Step out of line at the Miami-Dade juvenile lockup and you just might get a beating, dished out by an enforcer, orchestrated by members of the staff, and rewarded by a treat from the officer vending machines.
The beatings were known as "honey bunnings," and the culture they spawned was codified in secret language and gestures known only to officers and their charges.
The brutal system flourished and festered until one of those assaults, by a mob of a dozen youths, turned deadly — and a federal grand jury said enough.
On Monday, detention officer Antwan Lenard Johnson was arrested by federal agents as he arrived for work, charged with violating the civil rights of 17-year-old Elord Revolte. Elord was ambushed in August 2015 by more than a dozen other detainees shortly after he mouthed off to Johnson in the lockup's cafeteria. He died of his injuries a day later.
The indictment, which was announced by federal prosecutors Monday morning, also charges Johnson with one count of conspiracy in the death of Elord on Aug. 31, 2015, just a few days after he was incarcerated for robbery. The savage beating occurred in Module 9 at the Miami-Dade Regional Juvenile Detention Center, a lockup with a long, sad history of officer misconduct.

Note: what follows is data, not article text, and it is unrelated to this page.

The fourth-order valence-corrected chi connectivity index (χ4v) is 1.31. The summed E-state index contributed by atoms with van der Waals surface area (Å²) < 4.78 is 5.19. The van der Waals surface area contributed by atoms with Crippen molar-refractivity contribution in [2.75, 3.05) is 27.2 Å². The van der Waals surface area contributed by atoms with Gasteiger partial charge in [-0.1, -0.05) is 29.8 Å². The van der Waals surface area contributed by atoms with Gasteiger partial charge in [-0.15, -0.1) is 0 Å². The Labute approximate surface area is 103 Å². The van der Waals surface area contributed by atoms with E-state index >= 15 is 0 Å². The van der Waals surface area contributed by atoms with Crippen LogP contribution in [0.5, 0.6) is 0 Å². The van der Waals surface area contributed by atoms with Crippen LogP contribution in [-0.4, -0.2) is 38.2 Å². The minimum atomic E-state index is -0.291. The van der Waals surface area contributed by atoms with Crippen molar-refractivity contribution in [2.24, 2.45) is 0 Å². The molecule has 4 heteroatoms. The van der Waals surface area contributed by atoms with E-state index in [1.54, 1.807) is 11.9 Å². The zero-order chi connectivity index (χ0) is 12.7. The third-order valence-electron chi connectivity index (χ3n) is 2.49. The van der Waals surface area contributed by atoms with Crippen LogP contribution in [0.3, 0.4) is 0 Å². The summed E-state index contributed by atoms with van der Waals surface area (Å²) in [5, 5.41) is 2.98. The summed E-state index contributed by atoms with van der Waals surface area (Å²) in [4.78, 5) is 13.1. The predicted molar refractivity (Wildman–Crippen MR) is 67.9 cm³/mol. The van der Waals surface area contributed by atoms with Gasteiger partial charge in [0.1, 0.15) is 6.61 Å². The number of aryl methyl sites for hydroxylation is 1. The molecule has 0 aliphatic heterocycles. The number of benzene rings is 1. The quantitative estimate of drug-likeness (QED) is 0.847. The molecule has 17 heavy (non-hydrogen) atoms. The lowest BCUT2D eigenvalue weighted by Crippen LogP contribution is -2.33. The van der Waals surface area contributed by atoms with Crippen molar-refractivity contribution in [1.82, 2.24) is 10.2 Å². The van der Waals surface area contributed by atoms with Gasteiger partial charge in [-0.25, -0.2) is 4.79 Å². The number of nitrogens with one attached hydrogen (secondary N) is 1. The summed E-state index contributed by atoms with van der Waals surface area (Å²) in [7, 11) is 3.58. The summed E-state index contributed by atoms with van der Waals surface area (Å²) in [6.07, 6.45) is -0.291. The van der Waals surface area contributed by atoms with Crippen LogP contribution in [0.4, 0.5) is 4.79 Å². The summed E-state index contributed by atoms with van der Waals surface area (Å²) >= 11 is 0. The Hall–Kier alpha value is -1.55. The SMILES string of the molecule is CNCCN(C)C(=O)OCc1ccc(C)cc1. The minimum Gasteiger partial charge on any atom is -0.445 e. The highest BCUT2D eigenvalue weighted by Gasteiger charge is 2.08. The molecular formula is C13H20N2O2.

Johnson, 35, was picked up by federal agents as he prepared to go to work at the detention center at 3300 NW 27th Ave. in Miami. He is facing a maximum sentence of life imprisonment.
"The United States Constitution protects every person in this country, including those who are detained in juvenile detention facilities," newly minted U.S. Attorney Benjamin G. Greenberg said at an afternoon news conference. Greenberg called Johnson a member of a "small minority of law enforcement individuals who tarnish their badges by violating the civil rights of others by using unreasonable force and violence."
"Officer Johnson had a duty to protect these individuals, but, with deadly consequences, Officer Johnson did exactly the opposite of what he had a duty to do," Greenberg said. "Johnson encouraged and induced these detainees to assault [Elord], so that Johnson was obeyed in his authority, not challenged."
At a brief first appearance Monday afternoon, prosecutors asked U.S. Magistrate Patrick White to set bail for Johnson at $250,000. Johnson's attorney for the hearing, Thomas Risavy, declined to speak with reporters after the hearing.
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The eight-page indictment alleges that Johnson, and "other persons known and unknown to the grand jury," conspired to "injure,...threaten and intimidate" Elord by provoking other youths in the lockup to assault him. And the indictment says Johnson was not the only officer who was turning juveniles into violent goons.
"As commonly utilized by other juvenile detention officers at [the Miami lockup], Antwan Lenard Johnson operated a bounty system in order to help ensure obedience and officer respect," the indictment says. "By and through this bounty system, Johnson caused, encouraged and induced juvenile detainees, in exchange for rewards and privileges, to forcibly assault" Elord.
Elord's beating and death were explored at length in a six-part Miami Herald series, called Fight Club, that was published last October.